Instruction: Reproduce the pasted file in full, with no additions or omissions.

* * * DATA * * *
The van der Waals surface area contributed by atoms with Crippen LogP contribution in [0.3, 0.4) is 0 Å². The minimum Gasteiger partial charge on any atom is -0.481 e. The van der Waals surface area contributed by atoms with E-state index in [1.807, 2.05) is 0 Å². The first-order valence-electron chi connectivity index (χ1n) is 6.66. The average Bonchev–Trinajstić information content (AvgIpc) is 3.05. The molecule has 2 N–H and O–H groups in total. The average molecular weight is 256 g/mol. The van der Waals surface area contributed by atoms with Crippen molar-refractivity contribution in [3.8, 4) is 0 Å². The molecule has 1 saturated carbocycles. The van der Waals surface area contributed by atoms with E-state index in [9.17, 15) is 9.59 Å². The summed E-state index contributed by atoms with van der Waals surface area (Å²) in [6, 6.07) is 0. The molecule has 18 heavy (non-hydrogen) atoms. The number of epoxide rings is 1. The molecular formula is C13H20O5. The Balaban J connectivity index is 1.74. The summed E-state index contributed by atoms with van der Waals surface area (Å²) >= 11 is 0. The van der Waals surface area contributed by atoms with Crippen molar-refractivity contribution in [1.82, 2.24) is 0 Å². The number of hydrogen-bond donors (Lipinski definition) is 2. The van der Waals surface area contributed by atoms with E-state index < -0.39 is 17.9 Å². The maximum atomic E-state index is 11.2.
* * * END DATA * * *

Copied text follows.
The van der Waals surface area contributed by atoms with Crippen LogP contribution in [0.3, 0.4) is 0 Å². The minimum Gasteiger partial charge on any atom is -0.481 e. The van der Waals surface area contributed by atoms with E-state index in [1.807, 2.05) is 0 Å². The first-order valence-electron chi connectivity index (χ1n) is 6.66. The average Bonchev–Trinajstić information content (AvgIpc) is 3.05. The molecule has 2 N–H and O–H groups in total. The average molecular weight is 256 g/mol. The van der Waals surface area contributed by atoms with Crippen molar-refractivity contribution in [3.8, 4) is 0 Å². The molecule has 1 saturated carbocycles. The van der Waals surface area contributed by atoms with E-state index in [9.17, 15) is 9.59 Å². The summed E-state index contributed by atoms with van der Waals surface area (Å²) in [6, 6.07) is 0. The molecule has 18 heavy (non-hydrogen) atoms. The number of epoxide rings is 1. The molecular formula is C13H20O5. The Balaban J connectivity index is 1.74. The summed E-state index contributed by atoms with van der Waals surface area (Å²) >= 11 is 0. The van der Waals surface area contributed by atoms with Crippen molar-refractivity contribution in [1.82, 2.24) is 0 Å². The number of hydrogen-bond donors (Lipinski definition) is 2. The van der Waals surface area contributed by atoms with E-state index < -0.39 is 17.9 Å². The maximum atomic E-state index is 11.2.